W3C home > Mailing lists > Public > public-webrtc@w3.org > May 2014

Re: Dealing with isolation state mismatches

From: Harald Alvestrand <harald@alvestrand.no>
Date: Fri, 16 May 2014 09:17:28 +0200
Message-ID: <5375BB88.3000104@alvestrand.no>
To: Martin Thomson <martin.thomson@gmail.com>
CC: "public-webrtc@w3.org" <public-webrtc@w3.org>
On 05/15/2014 04:03 PM, Martin Thomson wrote:
> This response bothers me a lot.  Because it seems like the adversarial
> model we have had since before I was even involved isn't well enough
> understood.


Or - the way I describe it - the model that is in your mind isn't 
explicit enough in the documents for me to be sure it's the same model 
as is in my mind.

> The model says that user A and user B may or may not trust each other.
>   But they probably trust each other with the media that they choose to
> send.  If they don't trust each other that far, then they probably
> shouldn't be placing calls to each other.
> The term user agent is carefully chosen, and totally necessary in
> this.  Users don't know how to flip bits, so they have some software
> do it for them.  That's a browser, and the model suggests that users
> trust their own browsers.  This model also suggests that users that
> trust other users with their media, trust that the other user is using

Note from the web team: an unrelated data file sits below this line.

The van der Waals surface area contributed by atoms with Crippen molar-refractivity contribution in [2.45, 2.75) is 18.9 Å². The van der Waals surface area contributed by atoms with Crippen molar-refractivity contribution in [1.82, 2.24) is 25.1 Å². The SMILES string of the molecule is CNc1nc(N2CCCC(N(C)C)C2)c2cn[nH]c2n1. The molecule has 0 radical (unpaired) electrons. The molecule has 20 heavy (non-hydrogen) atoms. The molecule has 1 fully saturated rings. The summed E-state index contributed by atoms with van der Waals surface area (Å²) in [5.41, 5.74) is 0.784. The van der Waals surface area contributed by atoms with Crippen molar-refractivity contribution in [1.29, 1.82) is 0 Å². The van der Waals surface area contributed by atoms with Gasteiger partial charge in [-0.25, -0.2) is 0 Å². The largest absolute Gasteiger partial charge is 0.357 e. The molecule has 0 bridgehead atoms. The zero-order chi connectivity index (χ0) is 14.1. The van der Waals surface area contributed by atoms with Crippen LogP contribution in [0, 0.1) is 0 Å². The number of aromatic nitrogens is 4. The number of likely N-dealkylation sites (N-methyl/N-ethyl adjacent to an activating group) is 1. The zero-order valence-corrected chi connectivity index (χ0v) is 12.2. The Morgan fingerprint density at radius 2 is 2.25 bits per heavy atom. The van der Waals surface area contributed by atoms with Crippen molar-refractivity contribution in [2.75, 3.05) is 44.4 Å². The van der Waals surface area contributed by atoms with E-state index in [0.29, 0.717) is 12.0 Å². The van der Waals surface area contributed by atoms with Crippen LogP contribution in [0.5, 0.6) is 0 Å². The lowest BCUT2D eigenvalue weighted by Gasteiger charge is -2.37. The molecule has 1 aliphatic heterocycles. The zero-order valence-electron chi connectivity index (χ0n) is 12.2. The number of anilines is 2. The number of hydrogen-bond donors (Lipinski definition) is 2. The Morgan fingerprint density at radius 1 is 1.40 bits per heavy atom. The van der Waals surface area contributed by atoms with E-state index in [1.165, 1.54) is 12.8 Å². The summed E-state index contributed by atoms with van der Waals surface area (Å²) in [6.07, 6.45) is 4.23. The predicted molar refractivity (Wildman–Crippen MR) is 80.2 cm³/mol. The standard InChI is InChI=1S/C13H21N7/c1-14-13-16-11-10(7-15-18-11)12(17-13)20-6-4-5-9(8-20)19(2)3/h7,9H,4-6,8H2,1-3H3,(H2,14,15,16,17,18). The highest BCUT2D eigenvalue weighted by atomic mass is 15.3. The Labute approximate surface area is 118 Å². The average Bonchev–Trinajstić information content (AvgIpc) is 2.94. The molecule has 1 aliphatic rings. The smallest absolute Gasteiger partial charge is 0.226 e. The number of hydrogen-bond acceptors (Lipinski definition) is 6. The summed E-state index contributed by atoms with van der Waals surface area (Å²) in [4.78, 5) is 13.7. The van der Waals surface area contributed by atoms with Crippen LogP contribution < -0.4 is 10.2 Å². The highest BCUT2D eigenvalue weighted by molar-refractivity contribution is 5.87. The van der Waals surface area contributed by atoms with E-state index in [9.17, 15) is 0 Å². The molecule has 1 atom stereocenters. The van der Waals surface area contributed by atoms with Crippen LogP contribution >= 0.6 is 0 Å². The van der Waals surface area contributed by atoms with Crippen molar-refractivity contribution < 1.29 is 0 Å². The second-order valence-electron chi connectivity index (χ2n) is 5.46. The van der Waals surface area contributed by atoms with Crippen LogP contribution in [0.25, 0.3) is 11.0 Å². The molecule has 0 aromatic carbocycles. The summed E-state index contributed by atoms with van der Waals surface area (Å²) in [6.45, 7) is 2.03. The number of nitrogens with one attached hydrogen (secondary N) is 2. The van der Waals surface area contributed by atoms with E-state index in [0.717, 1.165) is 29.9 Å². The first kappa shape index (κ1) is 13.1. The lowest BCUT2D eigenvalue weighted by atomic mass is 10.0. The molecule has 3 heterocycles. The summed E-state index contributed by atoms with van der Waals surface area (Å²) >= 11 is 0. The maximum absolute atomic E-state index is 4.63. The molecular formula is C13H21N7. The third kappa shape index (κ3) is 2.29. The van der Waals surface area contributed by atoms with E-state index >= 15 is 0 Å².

> a browser that follows the rules too.  So we can basically conflate
> user and browser.
> (I think that so far, we're aligned...)
> Where the disconnect comes is with parties 5 and 6, or X and Y: the
> origins running javascript in either browser.  In the default case, we
> sort of trust these guys and give them our media.  But the whole point
> of the confidential call case is that we don't.  That's on both sides.
> In many cases (and likely all in the near term), X == Y.

For a majority of the point to point cases, I think X == Y is likely.
For all the MCU cases, and for all the gatewaying cases, X =/= Y (Y 
isn't even a browser).

>    That means
> that if you have isolation from X, you had better have isolation from
> Y.  Otherwise you get trivial workarounds.  For example, X has been
> given isolated media.  It creates two RTCPeerConnection instances and
> sends the media to itself, trivially circumventing the isolation.

Nit: It can only do that if it can identify itself as B, which turns 
this into the same kind of threat as any man-in-the-middle attack. But 
yes; if X can choose or spoof the identity, workarounds are trivial.

> For this reason, we need a strong signal that media should be
> isolated.  (That's the IETF's business, but I've proposed an ALPN
> mechanism, after feedback from TLS folks that this was probably more
> appropriate than an extension.)  This signal allows a browser to make
> this call.
> Now, you claim that a user should be able to do what they want with
> media.  YES.  Definitely.  But that needs to be between the browser
> and the user, not that application running in the browser.

Actually I don't think we're disagreeing that much.

What I gather from this conversation is that isolation of streams makes 
sense for the point to point case (and, most especially, the X == Y 
case). In that use case, signalling of isolation makes sense.

In other cases, it is harder to see how it is useful; it might or might not.